* is a deduction for the release of debt available?
* do the commercial debt forgiveness penalties apply?
* any FBT?
The answer to all questions is ‘we don’t know’. The ATO have withdrawn their liberal views of what is ‘natural love and affection’.
Division 245 ITAA 1997 sets out the tax for a debtor. This is when a commercial debt is forgiven.
However, a debt that is forgiven for ‘natural love and affection’ is excluded (section 245-40). Our Deed of Debt Forgiveness is drafted by us on that basis. But the ATO no longer believes that you can have ‘natural love and affection’ between a trustee (whether a company or a human) and a human.
We do not use Reimbursement Agreements to forgive debts. They don’t work. See the Sample above to read our letter of advice on this point.
This document works for:
1. when a child forgives a debt owed by a parent
2. when a parent forgives a debt owed by a child
3. when a human forgives a debt that a company owes it
4. when a beneficiary (other than a company) forgives the debt that the Family Trust owes the beneficiary (forgiving a UPE)
This Deed of Debt Forgiveness is not appropriate when you or your trust owes money to a company. That is probably a Division 7A loan that your company should not forgive. Get your accountant and financial planner to telephone us.
You do not need to lodge this document in the ACT, WA, VIC, NSW, TAS, NT, QLD or SA. There is no duty payable in those States.
When you build the Deed of Forgiveness Deed you get a letter of advice. Forgiving the debt is neither income nor a taxable capital gain. It has no tax consequences. The forgiven amount ends up in the trust corpus. For the accounts, to be true and useful, the accounts should reflect this. The letter of advice sets out the Journal Entries that your accountant needs. Our letter of advice is kept by your accountant as part of the due diligence file.
My son is getting married. I want to reduce his balance in his loan account in the family trust to nil. ie forgive the unpaid present entitlements. The balance has been accumulating over the years as the actual distributions are much less than the taxable income of the trust which has been distributed to him.
Answer: you should have been doing this on an annual basis. You should not have allowed it to have built up. It may already be an asset of the defacto/marriage. In future get him to forgive the debt each year. To do otherwise is lazy on your part.
I am not sure how much the debt is. We will need to go through the records.
Answer: You are best to start building the document as it answers such basic questions in more detail. The Deed of Debt Forgiveness does not state an amount forgiven. Rather, whatever the amount is, is now forgiven. You need to look to your accounts as to how much is owed – that amount is forgiven. This is each time the beneficiary signs and dates the Deed of Debt Forgiveness. You need to keep working on the accounts until you get the correct amount of the debt.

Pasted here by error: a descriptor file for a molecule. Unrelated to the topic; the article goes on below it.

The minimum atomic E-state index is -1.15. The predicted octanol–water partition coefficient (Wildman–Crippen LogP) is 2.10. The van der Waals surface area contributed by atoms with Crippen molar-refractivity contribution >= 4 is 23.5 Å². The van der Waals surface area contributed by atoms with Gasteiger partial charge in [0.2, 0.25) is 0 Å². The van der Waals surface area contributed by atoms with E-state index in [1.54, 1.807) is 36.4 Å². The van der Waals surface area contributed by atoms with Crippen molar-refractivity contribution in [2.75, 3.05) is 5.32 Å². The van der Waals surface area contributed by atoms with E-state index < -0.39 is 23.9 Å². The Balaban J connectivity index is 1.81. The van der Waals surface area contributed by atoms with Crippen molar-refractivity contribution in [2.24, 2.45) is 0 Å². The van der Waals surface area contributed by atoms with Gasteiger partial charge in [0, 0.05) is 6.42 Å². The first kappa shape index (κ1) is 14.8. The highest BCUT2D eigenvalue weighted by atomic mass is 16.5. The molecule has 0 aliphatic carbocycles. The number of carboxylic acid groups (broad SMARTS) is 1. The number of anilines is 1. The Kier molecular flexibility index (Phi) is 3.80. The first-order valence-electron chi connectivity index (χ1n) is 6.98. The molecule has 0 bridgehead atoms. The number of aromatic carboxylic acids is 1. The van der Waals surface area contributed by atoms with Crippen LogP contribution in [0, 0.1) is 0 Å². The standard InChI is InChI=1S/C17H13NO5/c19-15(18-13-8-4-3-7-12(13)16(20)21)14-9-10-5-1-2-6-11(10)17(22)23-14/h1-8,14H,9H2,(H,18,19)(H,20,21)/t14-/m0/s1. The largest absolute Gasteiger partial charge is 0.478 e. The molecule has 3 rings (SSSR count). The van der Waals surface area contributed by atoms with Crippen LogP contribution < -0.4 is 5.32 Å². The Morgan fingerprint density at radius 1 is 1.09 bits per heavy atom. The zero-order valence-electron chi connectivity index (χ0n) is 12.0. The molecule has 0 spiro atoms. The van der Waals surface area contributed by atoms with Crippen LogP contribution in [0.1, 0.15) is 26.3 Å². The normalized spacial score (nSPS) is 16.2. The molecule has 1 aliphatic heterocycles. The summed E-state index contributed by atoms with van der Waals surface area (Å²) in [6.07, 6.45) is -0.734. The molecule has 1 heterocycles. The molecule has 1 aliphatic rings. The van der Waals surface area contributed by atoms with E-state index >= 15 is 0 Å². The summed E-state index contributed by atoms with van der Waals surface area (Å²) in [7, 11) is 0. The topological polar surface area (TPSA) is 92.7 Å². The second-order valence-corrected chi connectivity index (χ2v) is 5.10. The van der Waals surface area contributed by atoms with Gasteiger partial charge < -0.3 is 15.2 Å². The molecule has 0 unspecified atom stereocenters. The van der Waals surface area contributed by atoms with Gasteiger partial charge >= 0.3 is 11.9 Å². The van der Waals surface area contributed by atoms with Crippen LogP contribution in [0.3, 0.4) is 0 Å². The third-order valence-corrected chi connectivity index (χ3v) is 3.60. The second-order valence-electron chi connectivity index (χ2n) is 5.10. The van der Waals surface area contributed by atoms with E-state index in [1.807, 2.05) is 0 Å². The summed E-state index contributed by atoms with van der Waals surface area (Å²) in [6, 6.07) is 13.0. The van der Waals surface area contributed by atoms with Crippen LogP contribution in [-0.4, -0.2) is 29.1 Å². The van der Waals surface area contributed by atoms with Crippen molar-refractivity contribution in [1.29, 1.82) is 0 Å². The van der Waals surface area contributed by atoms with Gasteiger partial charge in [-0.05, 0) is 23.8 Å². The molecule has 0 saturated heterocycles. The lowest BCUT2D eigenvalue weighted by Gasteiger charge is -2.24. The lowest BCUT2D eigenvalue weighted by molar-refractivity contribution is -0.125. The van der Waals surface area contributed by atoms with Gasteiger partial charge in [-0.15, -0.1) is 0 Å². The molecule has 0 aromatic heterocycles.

In relation to the trust UPE forgiveness for the adult child, can the trustee later resolve to distribute the reserve or capital account “UPE’s Forgiven” created on the UPE debt forgiveness in cash tax-free to other beneficiaries eg the parents, to clear the capital of the trust? What about reimbursement agreements?
Answer: No, that should not be done. As the letter of advice, that comes with the Deed, states you should not use reimbursement arrangements. Have a look at the sample to see the full answer. Instead, you are building a Deed of Debt Forgiveness, not a reimbursement agreement.
Do you have an online Deed of Debt Forgiveness for a loan by a director to a private company? This is where forgiveness is made not for natural love and affection. This is on the basis that the debt is not recoverable. This is because the company has significant tax losses and will be deregistered in the year after the forgiveness is processed.
Answer: just like any bad debt it is written off in the usual course. To prove it is a bad debt build and post a Letter of Demand and draft Writ: https://www.legalconsolidated.com.au/debt-recovery/
For more legal advice telephone us. We are a law firm. We can help you answer the questions to build this Deed.
Adjunct Professor, Dr Brett Davies, CTA, AIAMA, BJuris, LLB, Dip Ed, BArts(Hons), LLM, MBA, SJD
Legal Consolidated Barristers and Solicitors
National Australian law firm